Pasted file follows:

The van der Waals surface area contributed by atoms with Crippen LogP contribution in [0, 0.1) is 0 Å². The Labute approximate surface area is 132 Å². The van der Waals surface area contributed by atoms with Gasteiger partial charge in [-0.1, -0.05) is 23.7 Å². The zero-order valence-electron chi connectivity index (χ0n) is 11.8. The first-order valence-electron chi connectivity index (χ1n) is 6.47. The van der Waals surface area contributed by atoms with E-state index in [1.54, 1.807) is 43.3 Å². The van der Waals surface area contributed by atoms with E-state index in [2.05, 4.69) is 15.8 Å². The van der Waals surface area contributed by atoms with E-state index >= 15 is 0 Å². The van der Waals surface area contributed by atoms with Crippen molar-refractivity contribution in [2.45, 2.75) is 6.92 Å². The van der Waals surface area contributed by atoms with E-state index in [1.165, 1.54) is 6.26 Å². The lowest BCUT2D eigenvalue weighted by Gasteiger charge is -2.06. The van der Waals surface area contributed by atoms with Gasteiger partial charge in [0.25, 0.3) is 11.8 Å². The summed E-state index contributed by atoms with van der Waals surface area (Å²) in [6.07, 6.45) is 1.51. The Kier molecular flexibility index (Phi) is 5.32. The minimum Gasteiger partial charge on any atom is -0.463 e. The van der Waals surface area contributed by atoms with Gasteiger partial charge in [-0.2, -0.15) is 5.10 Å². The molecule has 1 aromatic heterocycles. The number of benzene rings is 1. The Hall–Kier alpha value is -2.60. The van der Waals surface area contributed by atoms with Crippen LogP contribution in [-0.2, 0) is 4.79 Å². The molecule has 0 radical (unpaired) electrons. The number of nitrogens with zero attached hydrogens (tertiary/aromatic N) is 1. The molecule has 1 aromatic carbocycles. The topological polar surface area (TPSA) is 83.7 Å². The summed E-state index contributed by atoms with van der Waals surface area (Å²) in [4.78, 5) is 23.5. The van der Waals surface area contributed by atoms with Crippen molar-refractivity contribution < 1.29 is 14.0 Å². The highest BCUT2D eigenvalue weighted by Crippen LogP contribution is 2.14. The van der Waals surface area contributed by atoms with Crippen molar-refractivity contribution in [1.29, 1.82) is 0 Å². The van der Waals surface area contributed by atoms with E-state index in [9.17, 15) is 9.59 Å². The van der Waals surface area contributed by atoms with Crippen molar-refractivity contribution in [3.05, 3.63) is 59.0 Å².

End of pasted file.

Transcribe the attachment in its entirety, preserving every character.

The van der Waals surface area contributed by atoms with Crippen LogP contribution in [0, 0.1) is 0 Å². The Labute approximate surface area is 132 Å². The van der Waals surface area contributed by atoms with Gasteiger partial charge in [-0.1, -0.05) is 23.7 Å². The zero-order valence-electron chi connectivity index (χ0n) is 11.8. The first-order valence-electron chi connectivity index (χ1n) is 6.47. The van der Waals surface area contributed by atoms with E-state index in [1.54, 1.807) is 43.3 Å². The van der Waals surface area contributed by atoms with E-state index in [2.05, 4.69) is 15.8 Å². The van der Waals surface area contributed by atoms with E-state index >= 15 is 0 Å². The van der Waals surface area contributed by atoms with Crippen molar-refractivity contribution in [2.45, 2.75) is 6.92 Å². The van der Waals surface area contributed by atoms with E-state index in [1.165, 1.54) is 6.26 Å². The lowest BCUT2D eigenvalue weighted by Gasteiger charge is -2.06. The van der Waals surface area contributed by atoms with Gasteiger partial charge in [0.25, 0.3) is 11.8 Å². The summed E-state index contributed by atoms with van der Waals surface area (Å²) in [6.07, 6.45) is 1.51. The Kier molecular flexibility index (Phi) is 5.32. The minimum Gasteiger partial charge on any atom is -0.463 e. The van der Waals surface area contributed by atoms with Gasteiger partial charge in [-0.2, -0.15) is 5.10 Å². The molecule has 1 aromatic heterocycles. The number of benzene rings is 1. The Hall–Kier alpha value is -2.60. The van der Waals surface area contributed by atoms with Crippen LogP contribution in [-0.2, 0) is 4.79 Å². The molecule has 0 radical (unpaired) electrons. The number of nitrogens with zero attached hydrogens (tertiary/aromatic N) is 1. The molecule has 1 aromatic carbocycles. The topological polar surface area (TPSA) is 83.7 Å². The summed E-state index contributed by atoms with van der Waals surface area (Å²) in [4.78, 5) is 23.5. The van der Waals surface area contributed by atoms with Crippen molar-refractivity contribution < 1.29 is 14.0 Å². The highest BCUT2D eigenvalue weighted by Crippen LogP contribution is 2.14. The van der Waals surface area contributed by atoms with Crippen molar-refractivity contribution in [1.29, 1.82) is 0 Å². The van der Waals surface area contributed by atoms with E-state index in [9.17, 15) is 9.59 Å². The van der Waals surface area contributed by atoms with Crippen molar-refractivity contribution in [3.05, 3.63) is 59.0 Å².